Universities and colleges in the Americas and Europe are examining their historical ties to the Atlantic slave trade and slavery. The Massachusetts Institute of Technology is commencing research on how technical institutions fit into this past.
William Barton Rogers, our founding president, spent his formative years and much of his professional life surrounded by slaves. As a teenager, Rogers moved with his family to the College of William and Mary, where his father, Patrick Kerr Rogers, had been appointed professor of natural history and chemistry. The Rogers family lived in Brafferton Hall—formerly the Indian College—which had its own endowment of slaves. William and his brother James enrolled at the college. In fact, the four Rogers brothers all had lengthy careers in the South. In 1828 Patrick Kerr Rogers died, and William assumed his chair on the faculty of William and Mary. William Barton Rogers later became a professor and chair of the faculty at the University of Virginia.
Slavery funded higher education in the South. It also fueled a manufacturing revolution in the North that transformed American campuses. When William Barton Rogers came to New England, he found broad interest in technical education. Raw materials produced by slaves in the South and the West Indies flowed into northern port cities. Sugar refiners in Brooklyn, New York, and cotton textile producers in Lowell, Massachusetts, were among the manufacturers who turned to models of technical education in France and Germany to create expertise for the industrializing United States. Industrialists in the Mid-Atlantic and New England began investing in practical education to connect a southern landscape dominated by slave labor to a northern landscape giving way to factories and machines.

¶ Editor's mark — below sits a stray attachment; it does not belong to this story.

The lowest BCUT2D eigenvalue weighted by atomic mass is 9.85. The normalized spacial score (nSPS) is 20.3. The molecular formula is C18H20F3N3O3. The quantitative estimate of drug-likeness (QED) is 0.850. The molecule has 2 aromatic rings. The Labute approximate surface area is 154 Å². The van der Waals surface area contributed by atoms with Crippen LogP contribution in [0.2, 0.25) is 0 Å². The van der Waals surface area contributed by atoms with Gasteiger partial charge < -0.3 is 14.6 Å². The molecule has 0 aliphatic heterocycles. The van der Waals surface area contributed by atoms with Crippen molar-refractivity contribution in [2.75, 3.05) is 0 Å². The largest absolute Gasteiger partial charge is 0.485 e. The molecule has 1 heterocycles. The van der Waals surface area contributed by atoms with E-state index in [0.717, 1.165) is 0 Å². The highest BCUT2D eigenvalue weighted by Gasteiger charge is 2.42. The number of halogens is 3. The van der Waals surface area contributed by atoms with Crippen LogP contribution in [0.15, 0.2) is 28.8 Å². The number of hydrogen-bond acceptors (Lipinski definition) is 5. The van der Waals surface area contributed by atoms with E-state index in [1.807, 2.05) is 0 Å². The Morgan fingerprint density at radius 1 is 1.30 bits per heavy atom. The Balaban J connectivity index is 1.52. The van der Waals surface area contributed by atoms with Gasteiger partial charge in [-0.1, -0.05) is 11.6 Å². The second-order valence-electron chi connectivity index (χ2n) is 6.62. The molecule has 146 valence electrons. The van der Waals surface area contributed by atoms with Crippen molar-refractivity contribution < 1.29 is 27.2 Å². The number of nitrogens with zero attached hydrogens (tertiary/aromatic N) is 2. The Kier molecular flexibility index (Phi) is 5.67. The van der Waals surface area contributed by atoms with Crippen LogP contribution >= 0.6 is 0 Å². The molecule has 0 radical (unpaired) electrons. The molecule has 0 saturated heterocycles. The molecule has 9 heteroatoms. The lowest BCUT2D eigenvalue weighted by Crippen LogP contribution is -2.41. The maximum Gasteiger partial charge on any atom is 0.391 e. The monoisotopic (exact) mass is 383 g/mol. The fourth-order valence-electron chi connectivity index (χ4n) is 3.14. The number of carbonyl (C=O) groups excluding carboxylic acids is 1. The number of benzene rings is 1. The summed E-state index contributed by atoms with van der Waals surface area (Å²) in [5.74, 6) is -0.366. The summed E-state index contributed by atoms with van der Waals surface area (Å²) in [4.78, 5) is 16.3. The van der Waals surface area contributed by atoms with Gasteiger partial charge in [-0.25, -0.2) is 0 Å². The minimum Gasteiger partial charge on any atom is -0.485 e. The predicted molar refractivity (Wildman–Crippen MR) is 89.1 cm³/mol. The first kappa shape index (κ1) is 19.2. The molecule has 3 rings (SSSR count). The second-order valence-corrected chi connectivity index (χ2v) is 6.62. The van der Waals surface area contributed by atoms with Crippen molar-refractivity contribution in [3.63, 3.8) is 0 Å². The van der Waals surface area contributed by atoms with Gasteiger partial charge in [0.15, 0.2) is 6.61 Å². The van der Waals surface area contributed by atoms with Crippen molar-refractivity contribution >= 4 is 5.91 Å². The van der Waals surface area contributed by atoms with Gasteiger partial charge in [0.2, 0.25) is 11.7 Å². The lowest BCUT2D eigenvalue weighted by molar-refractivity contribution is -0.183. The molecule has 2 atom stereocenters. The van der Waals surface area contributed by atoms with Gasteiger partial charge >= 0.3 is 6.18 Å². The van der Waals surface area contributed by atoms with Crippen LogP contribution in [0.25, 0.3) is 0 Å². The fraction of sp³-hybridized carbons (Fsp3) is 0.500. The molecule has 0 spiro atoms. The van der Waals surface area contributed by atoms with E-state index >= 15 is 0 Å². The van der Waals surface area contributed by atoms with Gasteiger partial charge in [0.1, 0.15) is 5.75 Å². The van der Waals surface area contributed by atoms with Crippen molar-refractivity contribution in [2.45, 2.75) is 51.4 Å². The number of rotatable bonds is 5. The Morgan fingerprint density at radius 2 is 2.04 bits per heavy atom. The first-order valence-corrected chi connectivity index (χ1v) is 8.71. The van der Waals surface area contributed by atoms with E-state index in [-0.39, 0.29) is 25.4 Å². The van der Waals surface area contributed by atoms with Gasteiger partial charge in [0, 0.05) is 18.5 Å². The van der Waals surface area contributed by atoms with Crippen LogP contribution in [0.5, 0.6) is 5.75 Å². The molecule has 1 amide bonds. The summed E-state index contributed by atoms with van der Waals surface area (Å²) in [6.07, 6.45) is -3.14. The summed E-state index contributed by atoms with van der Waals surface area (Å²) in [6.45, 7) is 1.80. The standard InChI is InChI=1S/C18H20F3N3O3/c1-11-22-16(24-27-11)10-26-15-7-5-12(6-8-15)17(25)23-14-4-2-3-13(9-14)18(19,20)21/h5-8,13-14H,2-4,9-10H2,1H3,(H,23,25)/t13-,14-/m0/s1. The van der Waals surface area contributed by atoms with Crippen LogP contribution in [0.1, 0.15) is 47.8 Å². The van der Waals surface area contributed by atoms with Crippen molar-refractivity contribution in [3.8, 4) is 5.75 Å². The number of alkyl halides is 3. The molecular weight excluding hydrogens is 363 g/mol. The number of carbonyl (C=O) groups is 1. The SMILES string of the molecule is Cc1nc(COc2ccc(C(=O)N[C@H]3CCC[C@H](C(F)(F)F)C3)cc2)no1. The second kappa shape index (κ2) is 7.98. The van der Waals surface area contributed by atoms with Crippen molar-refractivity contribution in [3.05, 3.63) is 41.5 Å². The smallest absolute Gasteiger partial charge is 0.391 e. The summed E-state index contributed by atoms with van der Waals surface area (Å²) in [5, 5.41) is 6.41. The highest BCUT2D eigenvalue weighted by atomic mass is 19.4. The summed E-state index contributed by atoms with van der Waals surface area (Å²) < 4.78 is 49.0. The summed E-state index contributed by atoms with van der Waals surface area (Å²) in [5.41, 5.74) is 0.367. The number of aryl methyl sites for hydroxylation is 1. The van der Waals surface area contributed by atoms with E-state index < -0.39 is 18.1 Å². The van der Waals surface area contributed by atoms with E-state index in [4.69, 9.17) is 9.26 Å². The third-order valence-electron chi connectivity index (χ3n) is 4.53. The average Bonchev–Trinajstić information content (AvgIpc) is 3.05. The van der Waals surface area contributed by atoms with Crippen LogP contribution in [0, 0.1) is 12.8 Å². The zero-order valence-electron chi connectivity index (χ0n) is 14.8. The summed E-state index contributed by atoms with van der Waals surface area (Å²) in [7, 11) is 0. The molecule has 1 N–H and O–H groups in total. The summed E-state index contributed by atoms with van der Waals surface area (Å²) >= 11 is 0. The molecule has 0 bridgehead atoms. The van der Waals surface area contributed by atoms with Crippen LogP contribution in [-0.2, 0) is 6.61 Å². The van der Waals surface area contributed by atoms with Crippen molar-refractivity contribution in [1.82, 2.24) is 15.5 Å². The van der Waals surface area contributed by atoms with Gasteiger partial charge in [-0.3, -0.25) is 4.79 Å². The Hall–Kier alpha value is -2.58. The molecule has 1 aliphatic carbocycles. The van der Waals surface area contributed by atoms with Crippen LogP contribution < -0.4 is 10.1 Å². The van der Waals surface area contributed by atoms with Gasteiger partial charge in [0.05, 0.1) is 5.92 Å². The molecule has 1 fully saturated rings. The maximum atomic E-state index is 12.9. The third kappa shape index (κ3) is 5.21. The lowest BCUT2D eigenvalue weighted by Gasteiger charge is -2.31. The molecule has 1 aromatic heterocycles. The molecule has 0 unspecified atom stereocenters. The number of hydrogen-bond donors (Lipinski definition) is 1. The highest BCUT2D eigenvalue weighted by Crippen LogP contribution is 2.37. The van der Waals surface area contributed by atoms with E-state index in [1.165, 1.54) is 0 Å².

It is fair to assert that the idea of MIT was born in the slave economy. However difficult, this is our history.